At the time, Moscow was trying to come to an agreement with NATO on mutual security, hoping that the US-led bloc would agree to provide comprehensive written guarantees that it would not expand any further to the east.

    The existence of these red lines – most notably against NATO expansion into Ukraine – is not some subjective concept born in the minds of Russia’s current leadership. It had been discussed in the west for years.

    In 1998, George Kennan, American diplomat and historian said NATO expansion would mean nothing less than “the beginning of a new Cold War,” warning that it would be a “tragic mistake.” and “Of course, this will provoke a bad reaction from Russia. And when that happens, [those who made decisions about NATO expansion] will say that we have always told you the Russians are like that. But it’s just not true.”

    In 1997, 50 prominent foreign policy experts, including former senators, military leaders, and diplomats, sent an open letter to then-President Bill Clinton outlining their opposition to NATO expansion. “It is a policy error of historic proportions”.

    Conservative political commentator Pat Buchanan wrote in his 1999 book ‘A Republic, Not an Empire’, “By moving NATO onto Russia’s front porch, we have scheduled a twenty-first-century confrontation.”

    The current director of the CIA, William Burns, said in 2008 that for Russia, “Ukraine’s accession to NATO is the brightest of all red lines. I have not yet found anyone who would consider Ukraine in NATO as something other than a direct challenge to Russia’s interests.”

    Just so everyone is clear that a serious Russian response including invasion was anticipated, foretold, expected, envisaged, predicted and presumed if NATO’s push east continued.


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  39. Speedbox: your response to Visitor is surprising. Like them, I found a lot of Putin lines here. Notably the insistence on excuses for invasion that are not credible.
    Your argument seems to be that invasion was expected, which simply isn’t true. At least before 2014. Even so, this action was certainly a surprise.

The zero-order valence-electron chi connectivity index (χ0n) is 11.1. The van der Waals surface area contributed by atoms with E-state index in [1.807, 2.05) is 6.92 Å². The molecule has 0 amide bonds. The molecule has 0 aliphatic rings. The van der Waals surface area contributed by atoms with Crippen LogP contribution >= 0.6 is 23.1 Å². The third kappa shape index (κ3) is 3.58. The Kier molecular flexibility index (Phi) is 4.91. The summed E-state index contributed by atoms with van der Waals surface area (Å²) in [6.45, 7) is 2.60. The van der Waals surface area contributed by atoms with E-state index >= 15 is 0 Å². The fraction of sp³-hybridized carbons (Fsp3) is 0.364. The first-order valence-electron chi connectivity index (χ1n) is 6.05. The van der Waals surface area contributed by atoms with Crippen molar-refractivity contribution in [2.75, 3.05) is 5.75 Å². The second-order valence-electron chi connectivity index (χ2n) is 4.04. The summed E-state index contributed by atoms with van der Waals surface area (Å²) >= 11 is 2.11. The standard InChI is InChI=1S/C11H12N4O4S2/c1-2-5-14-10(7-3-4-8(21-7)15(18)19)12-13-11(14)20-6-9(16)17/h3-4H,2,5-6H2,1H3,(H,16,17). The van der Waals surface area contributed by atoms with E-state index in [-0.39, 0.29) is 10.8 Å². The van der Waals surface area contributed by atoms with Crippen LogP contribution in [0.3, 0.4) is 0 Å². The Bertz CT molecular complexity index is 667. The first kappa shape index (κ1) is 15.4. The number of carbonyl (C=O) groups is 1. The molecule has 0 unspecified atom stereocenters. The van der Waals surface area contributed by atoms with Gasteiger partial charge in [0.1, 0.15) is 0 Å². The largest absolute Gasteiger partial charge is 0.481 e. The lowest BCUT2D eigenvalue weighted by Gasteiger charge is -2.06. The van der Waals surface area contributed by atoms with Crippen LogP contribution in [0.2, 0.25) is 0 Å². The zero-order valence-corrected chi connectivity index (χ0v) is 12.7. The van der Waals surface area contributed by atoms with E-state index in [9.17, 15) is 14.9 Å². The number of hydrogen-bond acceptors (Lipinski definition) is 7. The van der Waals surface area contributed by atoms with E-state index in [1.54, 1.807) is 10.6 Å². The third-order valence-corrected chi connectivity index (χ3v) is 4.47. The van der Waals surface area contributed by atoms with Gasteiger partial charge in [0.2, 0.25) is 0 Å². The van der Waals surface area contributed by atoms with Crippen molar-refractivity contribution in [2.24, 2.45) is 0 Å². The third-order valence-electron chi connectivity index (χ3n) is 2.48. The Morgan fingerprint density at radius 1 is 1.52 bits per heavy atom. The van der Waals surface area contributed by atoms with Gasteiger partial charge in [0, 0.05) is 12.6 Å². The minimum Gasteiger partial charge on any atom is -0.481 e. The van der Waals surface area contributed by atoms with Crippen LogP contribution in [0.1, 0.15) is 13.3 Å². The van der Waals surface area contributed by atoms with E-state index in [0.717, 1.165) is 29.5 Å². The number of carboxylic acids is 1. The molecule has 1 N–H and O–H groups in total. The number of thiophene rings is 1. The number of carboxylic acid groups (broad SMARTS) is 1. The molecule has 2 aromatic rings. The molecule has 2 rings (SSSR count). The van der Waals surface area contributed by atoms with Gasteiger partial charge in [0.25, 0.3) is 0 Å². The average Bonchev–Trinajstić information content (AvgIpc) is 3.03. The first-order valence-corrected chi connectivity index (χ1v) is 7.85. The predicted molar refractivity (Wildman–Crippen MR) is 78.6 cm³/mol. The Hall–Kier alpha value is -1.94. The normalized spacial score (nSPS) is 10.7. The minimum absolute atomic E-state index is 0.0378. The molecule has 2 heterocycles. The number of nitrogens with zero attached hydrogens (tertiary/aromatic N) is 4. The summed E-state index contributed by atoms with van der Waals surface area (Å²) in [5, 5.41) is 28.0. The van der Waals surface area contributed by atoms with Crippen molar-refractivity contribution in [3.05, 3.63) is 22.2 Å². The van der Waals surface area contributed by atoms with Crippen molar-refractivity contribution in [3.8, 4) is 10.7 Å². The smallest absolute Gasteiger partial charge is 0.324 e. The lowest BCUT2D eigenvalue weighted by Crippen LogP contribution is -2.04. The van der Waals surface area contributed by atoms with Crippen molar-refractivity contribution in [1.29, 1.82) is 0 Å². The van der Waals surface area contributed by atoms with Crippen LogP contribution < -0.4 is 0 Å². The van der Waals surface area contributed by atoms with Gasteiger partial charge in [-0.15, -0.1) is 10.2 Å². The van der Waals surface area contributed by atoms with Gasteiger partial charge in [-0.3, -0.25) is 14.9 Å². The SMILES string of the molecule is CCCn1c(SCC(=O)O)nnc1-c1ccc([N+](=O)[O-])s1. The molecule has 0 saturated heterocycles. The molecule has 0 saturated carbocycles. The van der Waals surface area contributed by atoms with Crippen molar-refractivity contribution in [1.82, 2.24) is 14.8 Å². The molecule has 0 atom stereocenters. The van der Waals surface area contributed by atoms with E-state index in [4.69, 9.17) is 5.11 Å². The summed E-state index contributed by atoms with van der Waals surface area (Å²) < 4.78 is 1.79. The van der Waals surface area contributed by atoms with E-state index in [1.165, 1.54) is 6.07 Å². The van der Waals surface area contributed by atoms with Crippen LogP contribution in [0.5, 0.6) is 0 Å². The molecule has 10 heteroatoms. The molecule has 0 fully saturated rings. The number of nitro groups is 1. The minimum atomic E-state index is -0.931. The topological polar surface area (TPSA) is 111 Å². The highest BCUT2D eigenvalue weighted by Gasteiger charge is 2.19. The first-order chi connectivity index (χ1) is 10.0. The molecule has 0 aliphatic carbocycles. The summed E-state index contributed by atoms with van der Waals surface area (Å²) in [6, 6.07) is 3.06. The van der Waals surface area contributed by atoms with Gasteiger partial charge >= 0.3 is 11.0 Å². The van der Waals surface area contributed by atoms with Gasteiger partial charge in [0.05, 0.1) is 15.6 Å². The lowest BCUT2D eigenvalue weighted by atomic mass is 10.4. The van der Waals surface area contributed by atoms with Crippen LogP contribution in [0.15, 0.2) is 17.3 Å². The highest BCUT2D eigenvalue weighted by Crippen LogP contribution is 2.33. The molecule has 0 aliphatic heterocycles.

It is true that Putin embraces a desire to impose Soviet era influence or even to re-create the czarist hegemony. But that’s no excuse for what he has done.
    Now we have a terrible, intractable war in which very many non-combatants are killed and their homes laid waste. A very large number of Russians are dead. It is a war that cannot be won and now, through his tactics Putin has made it one the Ukrainians cannot settle – for fear of terrible consequences for any civilians left in conceded lands.
    Russia’s error is to assume that historical treatment of Ukrainians as lesser Russians is a realistic presumption when it comes to sovereignty.
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  40. Speedbox: I’d also mention that Ukraine was not allowed to join NATO. And on your argument, Putin is entitled to invade a number of other countries that are!
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  41. Unsurprising that the new Cat is siding with Putin. You lot do love a Lost Cause.

    I was not expecting Putin to actually commit in a public video to a policy of genocide, but here we are. The end game for Putin is Nazism, basically: assimilating entire countries to subjugation under his master race. Every accusation is a confession.

    Not sure what the end game for the West is. It’s hard to get past the conclusion that regime change in Russia is necessary, because Putin is not going to give up now. Does that require NATO invasion of Russia? Even if Russia’s army is destroyed in Ukraine and withdraws, you can’t starve out a nuclear superpower easily, or rely on a colour revolution to happen despite military law. Then it becomes a Cold War II, but a much less even one where the Russians get increasingly desperate.

    No one has a simple solution. Apart from Putin, who could stop it in a heartbeat, but of course he won’t. It’s already messy and the mess will only increase. Appeasing Putin will not placate him or lead to peace, he will always want more. Any talk of ceding Putin a “win” is wholly wrongheaded.

    Thank God this didn’t happen under Trump. Astounded that it didn’t, in retrospect.